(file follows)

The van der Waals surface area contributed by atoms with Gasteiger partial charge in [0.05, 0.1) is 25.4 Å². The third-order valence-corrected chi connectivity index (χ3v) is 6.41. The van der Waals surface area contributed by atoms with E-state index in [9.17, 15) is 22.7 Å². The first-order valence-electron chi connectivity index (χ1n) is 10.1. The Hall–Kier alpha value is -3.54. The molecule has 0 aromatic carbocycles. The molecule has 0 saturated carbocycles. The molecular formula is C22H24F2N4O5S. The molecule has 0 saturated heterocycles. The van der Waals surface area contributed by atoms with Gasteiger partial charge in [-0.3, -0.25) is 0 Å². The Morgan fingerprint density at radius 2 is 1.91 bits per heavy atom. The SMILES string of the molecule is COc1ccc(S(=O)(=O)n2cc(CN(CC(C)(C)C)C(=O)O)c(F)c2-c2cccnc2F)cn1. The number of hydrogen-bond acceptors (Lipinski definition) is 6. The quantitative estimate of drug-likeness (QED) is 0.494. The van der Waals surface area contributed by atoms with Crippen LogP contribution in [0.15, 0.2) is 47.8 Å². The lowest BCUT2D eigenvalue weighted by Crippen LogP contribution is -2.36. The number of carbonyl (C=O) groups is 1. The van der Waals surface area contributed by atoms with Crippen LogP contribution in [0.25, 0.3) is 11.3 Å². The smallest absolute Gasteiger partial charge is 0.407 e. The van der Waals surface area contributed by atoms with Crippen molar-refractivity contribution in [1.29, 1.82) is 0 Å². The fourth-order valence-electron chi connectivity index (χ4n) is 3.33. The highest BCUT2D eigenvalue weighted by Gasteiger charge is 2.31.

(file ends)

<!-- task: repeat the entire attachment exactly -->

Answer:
The van der Waals surface area contributed by atoms with Gasteiger partial charge in [0.05, 0.1) is 25.4 Å². The third-order valence-corrected chi connectivity index (χ3v) is 6.41. The van der Waals surface area contributed by atoms with E-state index in [9.17, 15) is 22.7 Å². The first-order valence-electron chi connectivity index (χ1n) is 10.1. The Hall–Kier alpha value is -3.54. The molecule has 0 aromatic carbocycles. The molecule has 0 saturated carbocycles. The molecular formula is C22H24F2N4O5S. The molecule has 0 saturated heterocycles. The van der Waals surface area contributed by atoms with Gasteiger partial charge in [-0.3, -0.25) is 0 Å². The Morgan fingerprint density at radius 2 is 1.91 bits per heavy atom. The SMILES string of the molecule is COc1ccc(S(=O)(=O)n2cc(CN(CC(C)(C)C)C(=O)O)c(F)c2-c2cccnc2F)cn1. The number of hydrogen-bond acceptors (Lipinski definition) is 6. The quantitative estimate of drug-likeness (QED) is 0.494. The van der Waals surface area contributed by atoms with Crippen LogP contribution in [0.15, 0.2) is 47.8 Å². The lowest BCUT2D eigenvalue weighted by Crippen LogP contribution is -2.36. The number of carbonyl (C=O) groups is 1. The van der Waals surface area contributed by atoms with Crippen LogP contribution in [0.25, 0.3) is 11.3 Å². The smallest absolute Gasteiger partial charge is 0.407 e. The van der Waals surface area contributed by atoms with Crippen molar-refractivity contribution in [1.29, 1.82) is 0 Å². The fourth-order valence-electron chi connectivity index (χ4n) is 3.33. The highest BCUT2D eigenvalue weighted by Gasteiger charge is 2.31.